With my first two kids, I had a second-hand baby rocker that we would use to set our child in whenever we needed free hands, or just to set the baby down for a moment. It worked alright, but by the time it came around to our second child it had seen better days.
My children don’t suffer from any health conditions, but the rocker definitely isn’t designed do anything to prevent flat head syndrome or ease the feeding process.
When I stumbled across Baby Beanbags, I was instantly smitten. I thought that it not only looked cool, but provided tons of benefits for baby. I had to try one.
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Trying the Baby Beanbag
The Baby Beanbag has a strap to secure the baby, just like any normal baby seat/rocker/swing. At first, this little cutie was slightly nervous because she didn’t know exactly what she was getting herself into, but after a little bit she warmed right up and was all smiles.
We haven’t had the beanbag long enough to test for any long term benefits, but so far it seems to be really comfortable, and it fits baby really well.
The removable cover is a very soft material, and I can see that it would be very easy to wash since you can throw it right in your machine. I’m not sure how easy the base would be to wash as we haven’t had the need, but the website offers these tips (we have the suede base):
Beanbag Seat Covers
- Washing: Both covers can be washed on a cold machine wash or by hand.
- Drying: Both covers should be air dried (Please do not tumble dry.)
- Washing: PVC bases can be wiped clean with a clean, damp cloth. Suede bases are water repellent and spills should be blotted off with a clean cloth.
- Drying: PVC bases can be dried with a clean towel and suede bases should be air dried if wet.
The only thing I did notice about using these is that an older baby (such as the cutie-pie we have pictured here), might be able to lean and move around more than an infant. Little Fynlie is about ten months old, and if she tried to lean over far enough or hard enough she could probably wiggle out or flip over with enough effort.
The website does have a question and answer section that covers this, and suggests that changing the newborn cover over to the regular cover should be based on your judgement as to when your child has reached a size and activity level whereby it is no longer appropriate to secure them into the Baby Beanbag.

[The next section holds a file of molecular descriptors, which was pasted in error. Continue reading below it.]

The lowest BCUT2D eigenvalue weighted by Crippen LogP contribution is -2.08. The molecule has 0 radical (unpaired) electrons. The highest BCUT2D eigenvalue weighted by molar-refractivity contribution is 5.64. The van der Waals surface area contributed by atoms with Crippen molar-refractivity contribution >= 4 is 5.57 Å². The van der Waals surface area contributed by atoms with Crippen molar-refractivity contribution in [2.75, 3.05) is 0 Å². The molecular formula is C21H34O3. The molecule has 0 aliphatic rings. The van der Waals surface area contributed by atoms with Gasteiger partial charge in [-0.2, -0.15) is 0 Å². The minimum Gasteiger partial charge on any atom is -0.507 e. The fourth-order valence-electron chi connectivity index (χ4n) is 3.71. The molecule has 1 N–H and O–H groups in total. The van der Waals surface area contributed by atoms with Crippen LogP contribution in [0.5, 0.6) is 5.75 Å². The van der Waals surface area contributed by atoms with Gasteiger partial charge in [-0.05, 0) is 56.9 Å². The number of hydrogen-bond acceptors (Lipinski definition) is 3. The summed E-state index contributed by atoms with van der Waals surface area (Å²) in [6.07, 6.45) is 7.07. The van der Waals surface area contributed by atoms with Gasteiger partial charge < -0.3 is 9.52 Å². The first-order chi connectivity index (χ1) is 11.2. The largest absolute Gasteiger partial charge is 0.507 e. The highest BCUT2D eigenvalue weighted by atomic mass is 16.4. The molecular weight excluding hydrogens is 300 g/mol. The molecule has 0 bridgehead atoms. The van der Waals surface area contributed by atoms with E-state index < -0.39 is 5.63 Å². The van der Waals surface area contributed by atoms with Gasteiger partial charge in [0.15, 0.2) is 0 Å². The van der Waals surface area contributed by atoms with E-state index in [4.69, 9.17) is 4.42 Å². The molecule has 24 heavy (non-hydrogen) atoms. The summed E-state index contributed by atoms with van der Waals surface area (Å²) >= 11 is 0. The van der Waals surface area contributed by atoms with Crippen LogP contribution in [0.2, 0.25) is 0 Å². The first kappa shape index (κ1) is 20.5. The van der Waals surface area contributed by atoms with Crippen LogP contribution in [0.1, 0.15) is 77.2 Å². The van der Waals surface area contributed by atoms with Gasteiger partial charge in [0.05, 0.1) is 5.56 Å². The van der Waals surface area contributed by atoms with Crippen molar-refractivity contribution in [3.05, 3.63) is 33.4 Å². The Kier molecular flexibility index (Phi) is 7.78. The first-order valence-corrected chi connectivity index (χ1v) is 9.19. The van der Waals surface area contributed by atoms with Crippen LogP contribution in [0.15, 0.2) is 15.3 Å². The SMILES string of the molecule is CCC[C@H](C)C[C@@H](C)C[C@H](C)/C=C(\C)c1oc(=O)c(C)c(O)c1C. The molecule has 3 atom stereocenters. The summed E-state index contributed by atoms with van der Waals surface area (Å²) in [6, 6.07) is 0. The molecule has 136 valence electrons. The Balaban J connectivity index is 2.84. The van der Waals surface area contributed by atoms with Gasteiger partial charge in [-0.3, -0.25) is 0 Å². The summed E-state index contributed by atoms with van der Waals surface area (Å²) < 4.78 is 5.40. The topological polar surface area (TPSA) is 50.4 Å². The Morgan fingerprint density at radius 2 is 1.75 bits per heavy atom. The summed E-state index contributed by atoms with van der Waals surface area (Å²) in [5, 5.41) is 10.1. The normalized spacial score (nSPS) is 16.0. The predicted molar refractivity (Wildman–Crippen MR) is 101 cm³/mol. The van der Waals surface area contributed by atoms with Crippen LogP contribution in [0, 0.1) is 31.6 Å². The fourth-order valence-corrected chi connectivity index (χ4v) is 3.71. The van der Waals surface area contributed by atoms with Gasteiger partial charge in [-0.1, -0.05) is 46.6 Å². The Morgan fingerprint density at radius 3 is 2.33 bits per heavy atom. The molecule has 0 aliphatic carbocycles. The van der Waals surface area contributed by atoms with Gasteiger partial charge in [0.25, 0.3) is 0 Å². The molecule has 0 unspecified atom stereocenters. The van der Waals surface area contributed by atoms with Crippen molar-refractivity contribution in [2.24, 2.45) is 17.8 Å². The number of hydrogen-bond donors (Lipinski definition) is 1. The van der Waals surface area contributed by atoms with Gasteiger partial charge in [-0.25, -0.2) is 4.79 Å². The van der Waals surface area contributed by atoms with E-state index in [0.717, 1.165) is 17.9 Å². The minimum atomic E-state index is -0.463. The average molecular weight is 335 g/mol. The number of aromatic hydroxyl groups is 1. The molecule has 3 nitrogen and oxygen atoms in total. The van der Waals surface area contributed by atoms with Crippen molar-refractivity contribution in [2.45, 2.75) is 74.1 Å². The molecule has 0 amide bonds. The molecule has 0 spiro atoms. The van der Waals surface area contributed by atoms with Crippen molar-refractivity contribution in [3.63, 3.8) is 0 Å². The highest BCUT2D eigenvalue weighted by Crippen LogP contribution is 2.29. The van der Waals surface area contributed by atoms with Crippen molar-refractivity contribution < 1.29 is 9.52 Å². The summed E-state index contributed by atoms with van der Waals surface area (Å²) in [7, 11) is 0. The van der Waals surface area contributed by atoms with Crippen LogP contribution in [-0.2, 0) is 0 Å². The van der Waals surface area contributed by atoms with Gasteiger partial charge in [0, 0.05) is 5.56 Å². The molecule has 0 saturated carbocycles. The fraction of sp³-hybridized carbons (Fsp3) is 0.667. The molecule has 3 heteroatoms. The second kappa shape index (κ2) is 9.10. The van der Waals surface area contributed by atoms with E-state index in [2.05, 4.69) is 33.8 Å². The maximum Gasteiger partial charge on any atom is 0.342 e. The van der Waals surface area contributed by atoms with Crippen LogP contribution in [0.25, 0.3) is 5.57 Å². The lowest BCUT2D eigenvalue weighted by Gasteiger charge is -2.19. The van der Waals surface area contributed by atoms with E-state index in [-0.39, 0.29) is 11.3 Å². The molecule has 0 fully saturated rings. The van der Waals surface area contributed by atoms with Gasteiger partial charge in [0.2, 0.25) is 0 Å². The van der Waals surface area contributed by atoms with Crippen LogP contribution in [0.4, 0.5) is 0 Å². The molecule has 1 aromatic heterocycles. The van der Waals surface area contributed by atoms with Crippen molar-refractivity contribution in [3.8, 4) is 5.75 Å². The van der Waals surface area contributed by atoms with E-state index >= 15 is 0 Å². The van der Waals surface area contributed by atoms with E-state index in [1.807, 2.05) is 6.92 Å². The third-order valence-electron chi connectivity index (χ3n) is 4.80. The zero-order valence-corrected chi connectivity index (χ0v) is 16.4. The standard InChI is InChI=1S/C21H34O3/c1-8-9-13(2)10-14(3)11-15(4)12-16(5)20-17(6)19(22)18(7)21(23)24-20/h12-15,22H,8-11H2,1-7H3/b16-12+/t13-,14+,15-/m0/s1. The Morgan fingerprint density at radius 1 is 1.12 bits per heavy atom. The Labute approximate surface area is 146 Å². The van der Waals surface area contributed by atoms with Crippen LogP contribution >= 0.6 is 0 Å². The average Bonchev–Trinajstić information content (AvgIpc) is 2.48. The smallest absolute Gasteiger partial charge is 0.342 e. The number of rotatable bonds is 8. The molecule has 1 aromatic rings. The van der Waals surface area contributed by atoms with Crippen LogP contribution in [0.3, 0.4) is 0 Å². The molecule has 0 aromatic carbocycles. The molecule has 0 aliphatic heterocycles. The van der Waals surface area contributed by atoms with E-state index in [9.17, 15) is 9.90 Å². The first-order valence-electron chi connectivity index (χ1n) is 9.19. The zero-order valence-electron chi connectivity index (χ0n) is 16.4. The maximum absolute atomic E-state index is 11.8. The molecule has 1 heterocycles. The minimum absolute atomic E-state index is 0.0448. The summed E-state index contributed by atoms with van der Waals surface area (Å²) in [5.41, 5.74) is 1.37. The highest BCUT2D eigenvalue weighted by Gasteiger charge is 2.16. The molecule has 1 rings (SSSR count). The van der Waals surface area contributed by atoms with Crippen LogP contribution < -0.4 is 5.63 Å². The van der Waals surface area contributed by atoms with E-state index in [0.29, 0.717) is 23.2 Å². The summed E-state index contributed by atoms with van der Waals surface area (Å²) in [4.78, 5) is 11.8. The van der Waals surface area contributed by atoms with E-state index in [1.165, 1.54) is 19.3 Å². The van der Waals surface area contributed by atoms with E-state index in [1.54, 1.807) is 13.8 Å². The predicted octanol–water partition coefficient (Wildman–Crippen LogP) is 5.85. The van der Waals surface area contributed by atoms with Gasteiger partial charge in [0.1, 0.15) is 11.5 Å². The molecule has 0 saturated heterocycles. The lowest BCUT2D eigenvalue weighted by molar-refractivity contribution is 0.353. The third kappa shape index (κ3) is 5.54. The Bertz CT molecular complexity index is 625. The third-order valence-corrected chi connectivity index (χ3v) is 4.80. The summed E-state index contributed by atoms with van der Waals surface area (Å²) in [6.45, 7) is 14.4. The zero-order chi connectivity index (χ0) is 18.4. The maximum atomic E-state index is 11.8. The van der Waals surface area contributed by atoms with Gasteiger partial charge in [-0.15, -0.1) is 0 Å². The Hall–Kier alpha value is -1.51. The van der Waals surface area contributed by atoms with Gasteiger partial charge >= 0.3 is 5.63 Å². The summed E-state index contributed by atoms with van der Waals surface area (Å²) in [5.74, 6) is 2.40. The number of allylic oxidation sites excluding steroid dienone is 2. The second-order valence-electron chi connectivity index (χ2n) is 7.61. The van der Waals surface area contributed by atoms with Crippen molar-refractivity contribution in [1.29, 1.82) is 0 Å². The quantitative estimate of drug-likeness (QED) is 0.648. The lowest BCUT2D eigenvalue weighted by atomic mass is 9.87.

More About the Baby Beanbag
Many young babies suffer reflux. Moving the filling to the back of the beanbag you can sit your baby in an upright position during and after feeding to reduce the chance of painful reflux symptoms and avoid distress for your newborn.
Some newborns suffer flattening of the head from spending so much time lying down. Baby Beanbag microbeans provide support by moulding to your baby’s head without causing the pressure of other surfaces which can contribute to Flat Head Syndrome.
Years of Use
Baby Beanbags are great value thanks to the many years of use your child will receive. Your newborn gets the support and safety they need from the harness cover and the harness-free cover creates a beanbag for your child to use until school age.
The bean filling makes Baby Beanbags extremely stable and since the double safety zipper cannot be opened without a paper clip the filling remains out of harms way safely within the bag.
Read about all the additional benefits by visiting the Baby Beanbags site and watch the informational video below.
Are you ready to try a Baby Beanbag?!
After reading the review and viewing the pictures, the owner of Baby Beanbags did offer these suggestions as to my question about whether Fynlie was getting too big to be in the straps:
My only suggestion would be to change the top cover as your very cute little girl is too big for the harness for sure. You can also remove some of the filling as the older they get the less filling they need as want to snuggle into the beanbag. I have attached a photo of my 28 month old twins to show how they do last. The in-between age, or the time the beanbag is less used is probably 7-11 months as they can sit up but may not have the strength and co-ordination to climb off and on the beanbag. But the beanbag can still be used as a back support, to support the children’s back when teaching them how to sit up with some support (So completely remove the child from the beanbag and put the beanbag behind).
Here is the picture she sent over of her twins using the bean bags: